Cash & Liquidity Management

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Treasury in Transformation Extracts of Treasury Strategies' 2008 Global Corporate Treasury Research Programme The goal of the Corporate Treasury and Liquidity Research Programme is to help corporate treasurers and financial services providers better understand the market and provide a benchmark of current treasury practices and issues. The research programme explores the corporate treasury function broadly, encompassing treasury key issues and initiatives, organisation and staffing, liquidity management practices, treasury technology and financial services providers. This article provides extended extracts of the results of this programme. Further detail can be obtained from Treasury Strategies at www.treasurystrategies.com.

Treasury in Transformation

Extracts of Treasury Strategies’ 2008
Global Corporate Treasury Research Programme
by Helen Sanders, Editor

Insights from North America, Europe and Asia Pacific across

Research Objectives

The goal of the Corporate Treasury and Liquidity Research Programme is to help corporate treasurers and financial services providers better understand the market and provide a benchmark of current treasury practices and issues. The research programme explores the corporate treasury function broadly, encompassing treasury key issues and initiatives, organisation and staffing, liquidity management practices, treasury technology and financial services providers. This article provides extended extracts of the results of this programme. Further detail can be obtained from Treasury Strategies at www.treasurystrategies.com.

Summary of Findings

Treasury is undergoing a profound transformation across the globe. In response to market turmoil, globalisation, banking consolidation and the increasingly strategic nature of payments, treasury is expanding its scope of activities and becoming a change agent.

  • Treasury is becoming a strategic business partner, developing cross-functional relationships to help business units globalise as well as execute and accept new payment media. In some cases, treasury is helping to integrate the physical and financial supply chains to accelerate the speed of business. As part of this effort, treasury is examining counterparty relationships with financial institutions and trading partners for their ability to support this integration and drive efficiencies. More aggressive firms are adopting innovative new solutions that deliver buyer financing, simplify and automate the exchange of payment documents, improve workflow around working capital and deliver enhanced information throughout the lifecycle of a transaction.
  • Treasury is managing a broader set of risks, expanding beyond foreign exchange (FX) and interest rate risk, to assume responsibility for commodity risk and, in some cases, non-financial risks such as non-insurable business risk as part of a comprehensive enterprise risk management responsibility.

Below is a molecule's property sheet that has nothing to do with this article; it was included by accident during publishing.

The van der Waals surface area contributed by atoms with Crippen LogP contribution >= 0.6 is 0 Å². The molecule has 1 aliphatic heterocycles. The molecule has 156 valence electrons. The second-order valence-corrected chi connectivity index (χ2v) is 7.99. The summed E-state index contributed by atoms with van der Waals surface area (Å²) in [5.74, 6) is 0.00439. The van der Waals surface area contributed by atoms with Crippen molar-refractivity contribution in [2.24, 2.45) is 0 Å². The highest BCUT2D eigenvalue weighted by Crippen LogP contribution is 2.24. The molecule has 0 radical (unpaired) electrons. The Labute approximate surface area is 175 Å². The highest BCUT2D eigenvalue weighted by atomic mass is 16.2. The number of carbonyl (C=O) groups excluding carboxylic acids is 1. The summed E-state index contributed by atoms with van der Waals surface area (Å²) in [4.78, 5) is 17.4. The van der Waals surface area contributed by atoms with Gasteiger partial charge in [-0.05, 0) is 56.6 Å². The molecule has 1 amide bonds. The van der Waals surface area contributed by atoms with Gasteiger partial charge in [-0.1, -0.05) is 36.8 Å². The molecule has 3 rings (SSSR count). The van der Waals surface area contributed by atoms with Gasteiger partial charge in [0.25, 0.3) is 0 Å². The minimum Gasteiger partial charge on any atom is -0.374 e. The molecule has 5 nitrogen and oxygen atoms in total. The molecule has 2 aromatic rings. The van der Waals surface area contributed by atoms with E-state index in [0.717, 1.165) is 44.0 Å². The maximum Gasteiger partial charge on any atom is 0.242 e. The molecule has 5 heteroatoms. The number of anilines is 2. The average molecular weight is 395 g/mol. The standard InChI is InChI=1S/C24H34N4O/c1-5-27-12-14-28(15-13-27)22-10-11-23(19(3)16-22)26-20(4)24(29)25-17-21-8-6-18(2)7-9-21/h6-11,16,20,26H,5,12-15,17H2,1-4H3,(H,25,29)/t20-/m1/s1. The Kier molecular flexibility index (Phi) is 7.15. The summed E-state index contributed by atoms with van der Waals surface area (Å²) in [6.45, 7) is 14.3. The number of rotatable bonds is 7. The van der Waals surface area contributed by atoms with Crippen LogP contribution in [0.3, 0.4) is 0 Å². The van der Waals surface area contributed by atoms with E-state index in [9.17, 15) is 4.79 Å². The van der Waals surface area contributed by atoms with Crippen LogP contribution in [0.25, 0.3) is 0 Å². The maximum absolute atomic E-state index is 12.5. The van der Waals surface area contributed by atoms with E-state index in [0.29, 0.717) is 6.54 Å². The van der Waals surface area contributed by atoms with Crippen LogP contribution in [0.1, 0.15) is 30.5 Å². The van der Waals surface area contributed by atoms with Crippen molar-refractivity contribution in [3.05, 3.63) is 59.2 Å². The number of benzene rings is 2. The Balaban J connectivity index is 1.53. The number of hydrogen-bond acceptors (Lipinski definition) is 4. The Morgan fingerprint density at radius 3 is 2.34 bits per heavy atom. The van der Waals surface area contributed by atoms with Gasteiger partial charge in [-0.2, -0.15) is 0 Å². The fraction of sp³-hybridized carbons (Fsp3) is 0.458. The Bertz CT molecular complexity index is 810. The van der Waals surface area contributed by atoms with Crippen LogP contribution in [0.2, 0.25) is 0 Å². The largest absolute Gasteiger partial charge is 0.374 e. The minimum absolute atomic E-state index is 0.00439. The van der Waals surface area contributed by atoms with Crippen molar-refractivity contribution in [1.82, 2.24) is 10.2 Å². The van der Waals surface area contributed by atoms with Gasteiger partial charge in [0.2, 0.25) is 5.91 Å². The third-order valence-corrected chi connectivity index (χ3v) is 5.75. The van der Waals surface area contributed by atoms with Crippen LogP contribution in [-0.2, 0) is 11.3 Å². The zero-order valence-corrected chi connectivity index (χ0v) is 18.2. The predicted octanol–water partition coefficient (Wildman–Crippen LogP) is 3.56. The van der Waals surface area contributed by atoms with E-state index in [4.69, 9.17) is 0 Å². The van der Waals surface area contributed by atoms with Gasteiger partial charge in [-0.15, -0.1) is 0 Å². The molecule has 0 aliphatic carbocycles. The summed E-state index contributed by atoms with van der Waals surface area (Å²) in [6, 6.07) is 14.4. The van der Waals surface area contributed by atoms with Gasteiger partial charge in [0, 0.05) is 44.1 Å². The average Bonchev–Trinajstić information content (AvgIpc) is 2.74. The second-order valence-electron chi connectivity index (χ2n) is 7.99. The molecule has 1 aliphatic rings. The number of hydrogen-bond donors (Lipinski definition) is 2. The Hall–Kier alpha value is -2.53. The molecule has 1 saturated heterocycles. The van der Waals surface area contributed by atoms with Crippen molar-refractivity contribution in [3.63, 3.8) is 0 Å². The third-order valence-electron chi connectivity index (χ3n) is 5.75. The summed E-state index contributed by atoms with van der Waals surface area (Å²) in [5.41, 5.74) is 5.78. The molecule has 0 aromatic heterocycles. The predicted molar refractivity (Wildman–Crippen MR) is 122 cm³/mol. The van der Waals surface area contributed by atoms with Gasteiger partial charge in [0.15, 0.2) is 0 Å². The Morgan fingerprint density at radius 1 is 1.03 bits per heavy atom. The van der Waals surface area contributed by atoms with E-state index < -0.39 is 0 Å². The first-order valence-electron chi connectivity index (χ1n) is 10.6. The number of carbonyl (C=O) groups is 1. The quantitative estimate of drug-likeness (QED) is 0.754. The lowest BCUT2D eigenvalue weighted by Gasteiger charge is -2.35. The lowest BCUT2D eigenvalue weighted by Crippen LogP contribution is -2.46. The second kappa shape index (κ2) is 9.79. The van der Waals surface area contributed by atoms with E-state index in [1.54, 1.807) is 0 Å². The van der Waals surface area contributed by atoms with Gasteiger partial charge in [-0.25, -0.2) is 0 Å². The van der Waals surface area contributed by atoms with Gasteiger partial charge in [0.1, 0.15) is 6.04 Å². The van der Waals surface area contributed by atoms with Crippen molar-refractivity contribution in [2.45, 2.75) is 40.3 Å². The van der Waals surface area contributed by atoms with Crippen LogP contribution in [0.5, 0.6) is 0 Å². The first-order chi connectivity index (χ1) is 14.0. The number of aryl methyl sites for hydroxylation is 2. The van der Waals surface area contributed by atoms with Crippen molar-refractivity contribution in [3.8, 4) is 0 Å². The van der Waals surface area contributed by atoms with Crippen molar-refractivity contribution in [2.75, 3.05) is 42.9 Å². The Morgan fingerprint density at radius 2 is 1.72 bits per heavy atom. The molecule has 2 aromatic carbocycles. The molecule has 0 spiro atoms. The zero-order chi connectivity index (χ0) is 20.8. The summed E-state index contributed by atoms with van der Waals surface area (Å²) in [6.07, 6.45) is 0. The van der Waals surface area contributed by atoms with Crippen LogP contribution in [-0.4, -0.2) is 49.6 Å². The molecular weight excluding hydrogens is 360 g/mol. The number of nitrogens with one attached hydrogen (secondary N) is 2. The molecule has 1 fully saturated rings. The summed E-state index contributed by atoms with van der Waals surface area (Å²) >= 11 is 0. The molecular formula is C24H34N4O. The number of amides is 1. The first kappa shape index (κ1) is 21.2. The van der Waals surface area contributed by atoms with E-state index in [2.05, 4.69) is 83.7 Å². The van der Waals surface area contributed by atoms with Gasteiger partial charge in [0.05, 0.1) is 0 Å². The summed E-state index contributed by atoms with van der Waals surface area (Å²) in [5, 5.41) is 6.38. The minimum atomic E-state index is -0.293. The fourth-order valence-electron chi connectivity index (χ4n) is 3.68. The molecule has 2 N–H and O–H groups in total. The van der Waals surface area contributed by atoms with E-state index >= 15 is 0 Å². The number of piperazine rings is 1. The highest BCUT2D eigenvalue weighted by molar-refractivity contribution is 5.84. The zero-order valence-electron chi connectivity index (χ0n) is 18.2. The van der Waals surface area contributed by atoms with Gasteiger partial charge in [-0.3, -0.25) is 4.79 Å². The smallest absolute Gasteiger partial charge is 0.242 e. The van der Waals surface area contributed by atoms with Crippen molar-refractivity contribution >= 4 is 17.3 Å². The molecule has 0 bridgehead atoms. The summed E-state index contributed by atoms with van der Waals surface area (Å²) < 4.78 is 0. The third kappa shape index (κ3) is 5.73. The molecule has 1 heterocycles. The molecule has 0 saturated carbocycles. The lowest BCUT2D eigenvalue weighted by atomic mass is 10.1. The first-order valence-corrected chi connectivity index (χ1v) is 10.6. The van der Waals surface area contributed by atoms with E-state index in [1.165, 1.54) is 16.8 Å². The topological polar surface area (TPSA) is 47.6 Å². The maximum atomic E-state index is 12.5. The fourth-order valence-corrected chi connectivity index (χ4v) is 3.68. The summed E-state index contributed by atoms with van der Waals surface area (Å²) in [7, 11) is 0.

• Treasury is deploying technology and centralising activities to strengthen controls and risk management, maximise efficiency and improve access to liquidity – a critical objective in today’s tight credit markets. While many firms are implementing or considering Treasury Management Systems (TMS), treasurers are evaluating a broader array of technology including multi-provider execution platforms, digital dashboards, bank relationship management software, online investment portals, payment factories and corporate access to SWIFTNet. Technology solutions are helping companies centralise key activities such as FX and investments. Through technology and more tightly integrated global banking solutions, treasury is improving efficiency – not to reduce staff, but to free up resources to take on expanded strategic activities. Across all regions, at least 10% of respondents noted that they increased treasury staff in 2008, underscoring the strategic importance of treasury.
  • In response to market turmoil, treasury is rebalancing its cash portfolios and restructuring its banking relationships. Market turmoil has led treasurers to reduce portfolio risk, often by moving money out of active investments and into lower risk, passive investments such as money market funds (MMFs). In most regions, treasury is planning to rely more heavily on banking providers, expanding service usage with a core group of strategic partners. In recent years, we have observed the increasing maturity of treasury management encompassing deeper working capital and liquidity solutions. 

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